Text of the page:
Americans are sacrificing their savings to keep up with soaring inflation.
This burden has contributed to consumer sentiment reaching its lowest level in June since the University of Michigan started the survey in January 1978. And the progressive policies in D.C. could soon make this bad situation worse.
The personal saving rate, which is the share of after-tax income not used for consumption, declined again to 5.1% in June. This is after it reached 33.8% in April 2020, which was a record high since January 1959, after the first round of “stimulus” checks sent by Congress during the shutdowns.
There were two more rounds of checks sent by Congress, along with enhanced unemployment payments and other handouts that weren’t connected to work, which kept the saving rate historically high as many places were shut down and people made more from handouts than they did while working.
Remember, nothing is free.
Those handouts and other government spending contributed to more than $6 trillion in additional national debt, which the Federal Reserve then mostly monetized—leading to the generational high in inflation.
The higher inflation outpaced saving and income growth since then, as the costly policies came home to roost and cut the saving rate to 5.1%—the lowest since August 2009.
What will happen when Americans run out of savings? But there’s little reprieve in sight as inflation looks to keep rising or at least not abating soon from bad policies in D.C.
Inflation, which is the loss of purchasing power of your dollar, continues upward to 6.8% in June 2022 as measured by the personal consumption expenditure (PCE) price index—the highest since January 1982. The PCE inflation measure accounts for the substitution effect from high priced goods to lower priced goods. This isn’t reflected in the often-reported measure of the consumer price index (CPI) inflation rate of 9.1%, which is the highest since November 1981.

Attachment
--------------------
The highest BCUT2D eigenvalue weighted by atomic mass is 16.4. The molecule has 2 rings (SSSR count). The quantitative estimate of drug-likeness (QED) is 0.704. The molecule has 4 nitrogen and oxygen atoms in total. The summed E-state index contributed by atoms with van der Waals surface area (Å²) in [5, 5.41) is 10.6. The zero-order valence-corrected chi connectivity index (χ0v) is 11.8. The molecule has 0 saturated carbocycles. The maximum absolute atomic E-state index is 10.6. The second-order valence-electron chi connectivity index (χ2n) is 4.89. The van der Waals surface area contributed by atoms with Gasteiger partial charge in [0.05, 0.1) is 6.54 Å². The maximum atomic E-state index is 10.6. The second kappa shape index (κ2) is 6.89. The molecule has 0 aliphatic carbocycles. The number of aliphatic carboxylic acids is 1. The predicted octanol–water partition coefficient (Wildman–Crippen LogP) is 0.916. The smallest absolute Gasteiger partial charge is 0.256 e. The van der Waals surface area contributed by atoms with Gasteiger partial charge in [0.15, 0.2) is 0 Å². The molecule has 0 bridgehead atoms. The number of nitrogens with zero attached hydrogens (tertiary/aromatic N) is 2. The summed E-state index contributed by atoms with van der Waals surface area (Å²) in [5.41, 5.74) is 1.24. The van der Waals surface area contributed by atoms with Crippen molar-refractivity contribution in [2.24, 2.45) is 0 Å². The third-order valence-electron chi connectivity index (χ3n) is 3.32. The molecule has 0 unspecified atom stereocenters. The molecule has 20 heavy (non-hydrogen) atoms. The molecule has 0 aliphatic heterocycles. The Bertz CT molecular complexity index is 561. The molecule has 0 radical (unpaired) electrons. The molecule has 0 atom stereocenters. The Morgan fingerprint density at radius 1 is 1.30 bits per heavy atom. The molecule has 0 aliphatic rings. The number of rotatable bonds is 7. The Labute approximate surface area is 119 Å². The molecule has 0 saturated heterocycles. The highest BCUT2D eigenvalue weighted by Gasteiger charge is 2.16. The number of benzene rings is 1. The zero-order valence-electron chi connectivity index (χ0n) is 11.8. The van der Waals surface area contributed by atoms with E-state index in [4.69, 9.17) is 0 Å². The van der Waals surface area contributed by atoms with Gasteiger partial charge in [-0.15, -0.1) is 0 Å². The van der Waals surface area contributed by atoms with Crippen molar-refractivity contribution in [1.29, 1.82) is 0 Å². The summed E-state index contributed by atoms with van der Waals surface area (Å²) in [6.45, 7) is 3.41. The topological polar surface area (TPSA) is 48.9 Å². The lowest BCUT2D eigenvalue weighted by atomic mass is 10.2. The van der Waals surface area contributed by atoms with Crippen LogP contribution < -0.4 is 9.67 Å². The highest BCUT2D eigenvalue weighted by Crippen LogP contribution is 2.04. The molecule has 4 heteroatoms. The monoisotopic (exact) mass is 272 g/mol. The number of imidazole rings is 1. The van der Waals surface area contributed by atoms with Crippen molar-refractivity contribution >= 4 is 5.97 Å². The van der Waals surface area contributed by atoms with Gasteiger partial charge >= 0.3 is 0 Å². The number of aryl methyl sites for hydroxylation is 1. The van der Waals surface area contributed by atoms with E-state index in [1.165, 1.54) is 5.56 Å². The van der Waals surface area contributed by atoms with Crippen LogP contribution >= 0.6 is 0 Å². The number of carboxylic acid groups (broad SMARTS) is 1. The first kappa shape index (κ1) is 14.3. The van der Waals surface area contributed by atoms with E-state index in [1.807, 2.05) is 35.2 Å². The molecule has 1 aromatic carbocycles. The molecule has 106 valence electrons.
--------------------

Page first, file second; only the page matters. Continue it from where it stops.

Both measures show Americans’ money isn’t going nearly as far as it did a year ago. In fact, families’ purchasing power is set to be cut in half in just 10 years at the pace of PCE inflation and even faster for CPI inflation.
This implies that in order to maintain the same consumption levels, households have to allocate more income to consumption than to savings. And many Americans are turning to increased debt as their savings dry up.
Household debt increased to a record high of $16 trillion in the second quarter of 2022. Not surprisingly, credit card debt grew the most by 13%, which is the fastest increase in 20 years. Moreover, household debt to real economic output passed the 80% mark at the end of 2021. It’s up to 82% in the second quarter of 2022, a historically high rate, as debt increased and the real economy declined for two straight quarters.
This share will likely get worse in the following quarters as Americans go through their savings and dip further into debt. And interest rates going up means the amount to pay interest on the debt will contribute to higher balances and more pressure to meet their financial obligations.
No wonder people don’t feel secure about their economic future. Bad policies by Congress and the Federal Reserve contributed to this destruction and could even make things worse.
Congress spent too much, leading to massive deficits, which gave the Fed debt to purchase to inject money into the economy over the last two years. That inflated “boom” had to eventually “bust.” And that’s what is happening now as the redistribution by Congress has slowed some and the Fed is finally raising its target interest rate allowing markets to correct.
But Congress should be spending much less and the Fed should be more aggressive in tightening the money supply and raising its interest rate target. The famous Taylor rule suggests a rate of at least 6%, which is substantially higher than the current range between 2.5% to 2.75%.
Ultimately, what’s needed now are pro-growth policies of spending, taxing, regulating, and printing cuts instead of what’s coming out of Washington. President Biden and Democrats in Congress aren’t helping the situation with the “Inflation Reduction Act,” as it will lead to more debt and more inflation that will further deplete savings, thereby making a bad situation worse for Americans. Things must change.
Published at TPPF with Daniel Sanchez-Pinol
Vance Ginn, Ph.D.